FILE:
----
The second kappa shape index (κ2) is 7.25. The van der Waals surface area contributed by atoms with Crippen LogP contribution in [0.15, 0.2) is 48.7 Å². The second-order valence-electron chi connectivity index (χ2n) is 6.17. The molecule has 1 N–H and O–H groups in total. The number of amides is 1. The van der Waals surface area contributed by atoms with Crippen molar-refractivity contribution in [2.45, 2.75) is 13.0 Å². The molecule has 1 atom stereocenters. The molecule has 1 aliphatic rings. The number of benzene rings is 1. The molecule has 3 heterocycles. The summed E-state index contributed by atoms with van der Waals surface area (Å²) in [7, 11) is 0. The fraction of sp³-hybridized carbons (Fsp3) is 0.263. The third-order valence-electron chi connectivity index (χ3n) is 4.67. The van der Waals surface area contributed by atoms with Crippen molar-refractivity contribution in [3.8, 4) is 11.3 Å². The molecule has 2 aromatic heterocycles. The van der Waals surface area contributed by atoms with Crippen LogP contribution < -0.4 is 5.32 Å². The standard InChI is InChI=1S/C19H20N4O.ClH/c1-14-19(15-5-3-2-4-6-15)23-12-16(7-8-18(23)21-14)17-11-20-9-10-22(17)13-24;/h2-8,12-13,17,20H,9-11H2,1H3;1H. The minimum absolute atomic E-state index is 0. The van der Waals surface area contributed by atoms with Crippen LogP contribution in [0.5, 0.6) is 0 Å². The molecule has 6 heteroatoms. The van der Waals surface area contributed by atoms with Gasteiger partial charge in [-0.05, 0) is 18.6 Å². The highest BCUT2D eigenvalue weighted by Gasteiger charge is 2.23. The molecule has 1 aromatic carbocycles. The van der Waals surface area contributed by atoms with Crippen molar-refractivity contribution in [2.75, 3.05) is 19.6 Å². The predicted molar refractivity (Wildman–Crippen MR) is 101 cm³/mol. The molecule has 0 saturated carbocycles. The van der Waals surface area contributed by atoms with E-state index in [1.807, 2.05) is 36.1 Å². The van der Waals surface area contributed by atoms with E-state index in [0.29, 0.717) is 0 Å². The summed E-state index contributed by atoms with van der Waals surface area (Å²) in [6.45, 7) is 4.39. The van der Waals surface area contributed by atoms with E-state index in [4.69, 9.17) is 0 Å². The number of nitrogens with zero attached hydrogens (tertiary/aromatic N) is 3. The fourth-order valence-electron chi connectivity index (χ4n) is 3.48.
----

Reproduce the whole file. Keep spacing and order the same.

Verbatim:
The second kappa shape index (κ2) is 7.25. The van der Waals surface area contributed by atoms with Crippen LogP contribution in [0.15, 0.2) is 48.7 Å². The second-order valence-electron chi connectivity index (χ2n) is 6.17. The molecule has 1 N–H and O–H groups in total. The number of amides is 1. The van der Waals surface area contributed by atoms with Crippen molar-refractivity contribution in [2.45, 2.75) is 13.0 Å². The molecule has 1 atom stereocenters. The molecule has 1 aliphatic rings. The number of benzene rings is 1. The molecule has 3 heterocycles. The summed E-state index contributed by atoms with van der Waals surface area (Å²) in [7, 11) is 0. The fraction of sp³-hybridized carbons (Fsp3) is 0.263. The third-order valence-electron chi connectivity index (χ3n) is 4.67. The van der Waals surface area contributed by atoms with Crippen molar-refractivity contribution in [3.8, 4) is 11.3 Å². The molecule has 2 aromatic heterocycles. The van der Waals surface area contributed by atoms with Crippen LogP contribution < -0.4 is 5.32 Å². The standard InChI is InChI=1S/C19H20N4O.ClH/c1-14-19(15-5-3-2-4-6-15)23-12-16(7-8-18(23)21-14)17-11-20-9-10-22(17)13-24;/h2-8,12-13,17,20H,9-11H2,1H3;1H. The minimum absolute atomic E-state index is 0. The van der Waals surface area contributed by atoms with Crippen LogP contribution in [0.5, 0.6) is 0 Å². The molecule has 6 heteroatoms. The van der Waals surface area contributed by atoms with Gasteiger partial charge in [-0.05, 0) is 18.6 Å². The highest BCUT2D eigenvalue weighted by Gasteiger charge is 2.23. The molecule has 1 aromatic carbocycles. The van der Waals surface area contributed by atoms with Crippen molar-refractivity contribution in [2.75, 3.05) is 19.6 Å². The predicted molar refractivity (Wildman–Crippen MR) is 101 cm³/mol. The molecule has 0 saturated carbocycles. The van der Waals surface area contributed by atoms with E-state index in [1.807, 2.05) is 36.1 Å². The van der Waals surface area contributed by atoms with E-state index in [0.29, 0.717) is 0 Å². The summed E-state index contributed by atoms with van der Waals surface area (Å²) in [6.45, 7) is 4.39. The van der Waals surface area contributed by atoms with E-state index in [4.69, 9.17) is 0 Å². The number of nitrogens with zero attached hydrogens (tertiary/aromatic N) is 3. The fourth-order valence-electron chi connectivity index (χ4n) is 3.48.